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State lawmakers have stepped up to help thousands of Louisiana veterans whose homes were devastated by the historic flooding in August.
It takes a lot to knock down a soldier. They are trained to fight and protect. The statues outside of the Magnolia Care Center Veterans Home shifted during the August floods. So were the lives of eight veterans who lived there.
Byron Comeaux, a veteran and owner of the home, said the water came up so fast they left with the clothes on their backs.
"The damage in here, to us, was like taking away everything you worked so hard to accomplish, in a matter of minutes," Comeaux said.
Four feet of water ruined floors, walls, and furniture. Comeaux said the veterans who live there need constant care. Right now, he said, they are desperate to get back to what they know as normal.
"They are specific. When are we going back home? How long is it going take to get back home," Comeaux said.
Comeaux has been working hard to make that happen, but funding from the government has been tight. You can imagine how hard it has been for veterans trying to do the same in their homes. Louisiana Secretary of Veteran Affairs Joey Strickland puts it into perspective.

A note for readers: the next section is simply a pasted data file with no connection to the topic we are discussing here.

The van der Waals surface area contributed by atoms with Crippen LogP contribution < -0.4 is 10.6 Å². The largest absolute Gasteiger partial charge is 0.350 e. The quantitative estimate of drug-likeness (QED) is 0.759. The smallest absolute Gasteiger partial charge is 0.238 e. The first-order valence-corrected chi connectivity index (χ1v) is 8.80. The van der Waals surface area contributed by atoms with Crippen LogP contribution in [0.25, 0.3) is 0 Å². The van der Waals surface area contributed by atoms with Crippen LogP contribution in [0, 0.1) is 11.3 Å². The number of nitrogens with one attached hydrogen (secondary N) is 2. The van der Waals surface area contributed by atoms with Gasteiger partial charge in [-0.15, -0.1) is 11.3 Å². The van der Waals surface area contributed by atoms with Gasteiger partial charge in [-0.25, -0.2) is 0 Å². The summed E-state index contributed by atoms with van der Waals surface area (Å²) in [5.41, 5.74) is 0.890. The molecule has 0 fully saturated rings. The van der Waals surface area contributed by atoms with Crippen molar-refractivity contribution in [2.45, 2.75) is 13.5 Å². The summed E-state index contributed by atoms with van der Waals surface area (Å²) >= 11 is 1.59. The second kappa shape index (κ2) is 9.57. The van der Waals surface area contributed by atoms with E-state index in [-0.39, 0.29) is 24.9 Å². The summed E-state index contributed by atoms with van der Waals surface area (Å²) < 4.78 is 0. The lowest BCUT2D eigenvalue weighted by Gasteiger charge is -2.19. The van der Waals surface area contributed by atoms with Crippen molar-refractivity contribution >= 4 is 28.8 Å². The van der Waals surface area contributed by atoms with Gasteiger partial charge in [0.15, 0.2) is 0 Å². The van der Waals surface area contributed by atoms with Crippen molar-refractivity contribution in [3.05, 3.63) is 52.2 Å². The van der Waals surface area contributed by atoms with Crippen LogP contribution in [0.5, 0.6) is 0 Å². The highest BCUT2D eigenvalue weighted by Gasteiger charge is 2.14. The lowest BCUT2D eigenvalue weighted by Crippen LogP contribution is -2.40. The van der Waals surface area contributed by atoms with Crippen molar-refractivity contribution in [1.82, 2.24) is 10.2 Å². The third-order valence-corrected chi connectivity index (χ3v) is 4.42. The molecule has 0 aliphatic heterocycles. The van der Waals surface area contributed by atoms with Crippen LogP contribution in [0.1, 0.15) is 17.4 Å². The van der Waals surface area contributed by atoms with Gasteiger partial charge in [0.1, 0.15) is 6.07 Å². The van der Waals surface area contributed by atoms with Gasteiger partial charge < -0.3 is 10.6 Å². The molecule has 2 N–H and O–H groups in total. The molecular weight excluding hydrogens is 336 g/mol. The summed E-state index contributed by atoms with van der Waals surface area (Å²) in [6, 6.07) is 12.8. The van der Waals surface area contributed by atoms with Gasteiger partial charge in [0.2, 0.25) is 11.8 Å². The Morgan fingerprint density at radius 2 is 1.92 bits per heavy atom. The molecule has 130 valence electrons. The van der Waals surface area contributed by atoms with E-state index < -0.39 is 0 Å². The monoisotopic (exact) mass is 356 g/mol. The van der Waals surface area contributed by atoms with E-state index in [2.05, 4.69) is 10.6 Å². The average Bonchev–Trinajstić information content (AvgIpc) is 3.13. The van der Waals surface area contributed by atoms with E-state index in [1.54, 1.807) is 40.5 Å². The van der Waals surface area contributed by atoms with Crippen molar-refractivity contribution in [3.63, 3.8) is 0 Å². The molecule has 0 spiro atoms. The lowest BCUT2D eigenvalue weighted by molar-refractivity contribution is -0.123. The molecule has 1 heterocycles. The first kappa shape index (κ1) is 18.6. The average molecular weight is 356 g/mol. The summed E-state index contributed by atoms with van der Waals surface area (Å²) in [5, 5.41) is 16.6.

"All of a sudden they are activated, because of their guard status they get shipped out to Afghanistan making $30,000 a year, which sets them back. They come back home and resume their job and they are just getting well financially and all of a sudden they are under water," Strickland said.
Upon realizing that need, Strickland proposed that the Louisiana legislature allows the Military Family Assistance Fund, which supports guard units overseas, to be used to help veterans who flooded.
Since no Louisiana guardsmen have been recently deployed, he said that money has built up. To date, Strickland said, the state has given out nearly $50,000 in help to veterans. On Friday morning, the office was authorized to award up to $350,000.
"All [the veteran] has to do is show us his DD214 with an honorable discharge, show us their FEMA number and we cut the check," Strickland said.
Back at the Magnolia home, Comeaux is working under weathered symbols of liberty and freedom, but his spirit has not waived.
"We are going to fly these flags until we open up," Comeaux said.
Comeaux said that could be as soon as next month.